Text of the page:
Sociology and Anthropology

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An example of research created by our Sociology Cohort:

“East-Asian American Student Perspectives on Romantic Relationships and Violence”
Yoo-Jin Kang
Associate Professor Bambi Chapin

This presentation will outline key findings and insights gained from six qualitative interviews of East-Asian American undergraduate students at UMBC. Subjects were students raised by parents who were grew up in an East-Asian country, such as Korea, Vietnam, Japan and China, and were current UMBC undergraduates, ages 18 and older. The purpose of this project was to explore East-Asian students’ perspectives on romantic relationships, relationship violence, and viewpoints on seeking help and resources during relationship violence situations. Topics included what constituted a healthy and unhealthy relationship, characteristics of an ideal partner, and whom students would turn to in the event of emotional and physical relationship violence. The findings of this project aim to identify and explore student experiences in the university system and to connect student responses about intimate partner violence to the available literature on intimate partner violence in East Asian communities. Further, this analysis will be used to assess the presence of culturally-appropriate and relevant violence-prevention outreach on UMBC’s campus.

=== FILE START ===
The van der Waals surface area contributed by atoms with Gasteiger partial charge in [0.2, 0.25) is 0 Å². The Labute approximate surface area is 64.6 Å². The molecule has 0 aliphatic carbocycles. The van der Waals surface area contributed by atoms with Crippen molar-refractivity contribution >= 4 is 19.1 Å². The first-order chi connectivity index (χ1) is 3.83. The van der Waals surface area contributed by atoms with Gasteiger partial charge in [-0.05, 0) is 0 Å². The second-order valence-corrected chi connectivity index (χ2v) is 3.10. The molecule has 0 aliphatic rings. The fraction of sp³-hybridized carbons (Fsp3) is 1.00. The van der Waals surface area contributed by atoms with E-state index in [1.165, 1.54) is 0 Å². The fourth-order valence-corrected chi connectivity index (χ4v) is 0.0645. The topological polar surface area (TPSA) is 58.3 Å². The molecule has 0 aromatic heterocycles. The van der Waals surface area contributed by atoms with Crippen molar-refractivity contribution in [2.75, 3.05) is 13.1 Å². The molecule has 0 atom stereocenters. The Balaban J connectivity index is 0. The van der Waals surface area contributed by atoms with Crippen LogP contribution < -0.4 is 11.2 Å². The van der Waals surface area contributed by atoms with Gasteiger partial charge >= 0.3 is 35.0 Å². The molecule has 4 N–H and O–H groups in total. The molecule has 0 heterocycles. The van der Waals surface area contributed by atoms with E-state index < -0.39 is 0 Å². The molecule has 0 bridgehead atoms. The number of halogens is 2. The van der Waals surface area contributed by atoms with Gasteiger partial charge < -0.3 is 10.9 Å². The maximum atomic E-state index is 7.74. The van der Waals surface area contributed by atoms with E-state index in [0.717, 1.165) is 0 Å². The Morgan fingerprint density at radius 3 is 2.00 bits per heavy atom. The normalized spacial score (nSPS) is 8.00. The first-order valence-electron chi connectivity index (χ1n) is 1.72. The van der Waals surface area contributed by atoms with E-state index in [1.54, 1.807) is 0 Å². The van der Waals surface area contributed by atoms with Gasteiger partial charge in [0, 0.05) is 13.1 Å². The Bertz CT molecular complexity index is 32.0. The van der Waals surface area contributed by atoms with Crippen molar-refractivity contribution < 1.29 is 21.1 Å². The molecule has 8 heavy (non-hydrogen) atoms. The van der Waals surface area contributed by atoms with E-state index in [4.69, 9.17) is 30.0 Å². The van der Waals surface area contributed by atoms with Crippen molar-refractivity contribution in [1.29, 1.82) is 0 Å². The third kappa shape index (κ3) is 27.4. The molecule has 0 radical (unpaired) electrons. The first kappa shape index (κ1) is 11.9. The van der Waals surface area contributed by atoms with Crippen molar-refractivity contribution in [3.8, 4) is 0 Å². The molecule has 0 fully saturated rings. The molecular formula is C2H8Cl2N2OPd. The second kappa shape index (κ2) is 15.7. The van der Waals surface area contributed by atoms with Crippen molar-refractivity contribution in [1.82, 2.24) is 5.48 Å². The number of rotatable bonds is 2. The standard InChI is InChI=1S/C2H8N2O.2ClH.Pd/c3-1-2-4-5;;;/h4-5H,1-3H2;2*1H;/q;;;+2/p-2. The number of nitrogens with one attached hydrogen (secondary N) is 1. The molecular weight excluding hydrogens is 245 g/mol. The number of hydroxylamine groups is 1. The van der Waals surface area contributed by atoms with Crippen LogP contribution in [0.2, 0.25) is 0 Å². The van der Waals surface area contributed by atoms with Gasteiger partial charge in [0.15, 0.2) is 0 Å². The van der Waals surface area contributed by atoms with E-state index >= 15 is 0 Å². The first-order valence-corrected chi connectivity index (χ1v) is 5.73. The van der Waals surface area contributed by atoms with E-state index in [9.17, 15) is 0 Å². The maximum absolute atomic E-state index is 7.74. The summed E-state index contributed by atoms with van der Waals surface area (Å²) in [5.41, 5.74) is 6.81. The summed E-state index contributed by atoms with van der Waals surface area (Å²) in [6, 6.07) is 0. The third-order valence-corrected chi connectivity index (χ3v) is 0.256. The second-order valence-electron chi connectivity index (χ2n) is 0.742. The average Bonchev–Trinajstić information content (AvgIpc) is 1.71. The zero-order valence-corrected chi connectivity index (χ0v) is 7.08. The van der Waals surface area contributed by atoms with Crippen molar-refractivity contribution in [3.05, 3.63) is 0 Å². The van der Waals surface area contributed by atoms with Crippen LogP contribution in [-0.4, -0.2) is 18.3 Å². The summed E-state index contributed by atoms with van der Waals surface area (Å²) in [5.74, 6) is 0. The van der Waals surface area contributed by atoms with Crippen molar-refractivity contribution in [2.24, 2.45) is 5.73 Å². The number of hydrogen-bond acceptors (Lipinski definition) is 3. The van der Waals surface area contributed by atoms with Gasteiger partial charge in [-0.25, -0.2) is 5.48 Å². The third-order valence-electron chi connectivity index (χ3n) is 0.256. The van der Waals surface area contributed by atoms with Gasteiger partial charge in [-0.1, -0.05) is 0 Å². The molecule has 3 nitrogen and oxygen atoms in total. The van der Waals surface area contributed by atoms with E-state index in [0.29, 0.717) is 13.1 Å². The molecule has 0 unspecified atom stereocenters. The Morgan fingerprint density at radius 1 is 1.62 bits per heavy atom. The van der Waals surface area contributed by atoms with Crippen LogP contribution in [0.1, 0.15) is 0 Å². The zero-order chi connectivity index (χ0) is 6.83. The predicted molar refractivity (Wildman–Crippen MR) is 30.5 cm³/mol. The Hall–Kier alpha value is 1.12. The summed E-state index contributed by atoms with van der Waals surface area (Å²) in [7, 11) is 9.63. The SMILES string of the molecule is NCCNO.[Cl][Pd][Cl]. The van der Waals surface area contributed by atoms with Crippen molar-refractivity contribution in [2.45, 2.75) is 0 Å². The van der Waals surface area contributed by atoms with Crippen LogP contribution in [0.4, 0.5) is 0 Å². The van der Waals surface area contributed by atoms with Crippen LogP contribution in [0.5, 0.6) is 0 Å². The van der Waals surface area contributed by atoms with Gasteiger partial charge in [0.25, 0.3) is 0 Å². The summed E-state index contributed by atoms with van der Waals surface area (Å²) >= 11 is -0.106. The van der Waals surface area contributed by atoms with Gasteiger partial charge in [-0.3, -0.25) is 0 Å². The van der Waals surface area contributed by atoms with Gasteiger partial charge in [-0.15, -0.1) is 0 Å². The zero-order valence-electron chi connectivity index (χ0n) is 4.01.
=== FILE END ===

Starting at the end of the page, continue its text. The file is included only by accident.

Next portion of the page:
Meet Camille Blackford! Read her bio here.

Meet a current research student:

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Benefits for Sociology and Anthropology students:

  • Work with a faculty member
  • Experience hands-on research
  • Reinforce classroom learning
  • Prepare for work or graduate school
  • Travel to national conferences
  • Receive grant funding
  • Publish independent research
    • The Effects of Incarceration on the Spouses and partners of Inmates.
      Robin Cagey. UMBC Review Vol.11.
    • The Gendered Asylum: Nineteenth Century Asylums Used as Tools of Female Socialization.
      Kevin Triplett. UMBC Review Vol.12.
HAPP Students
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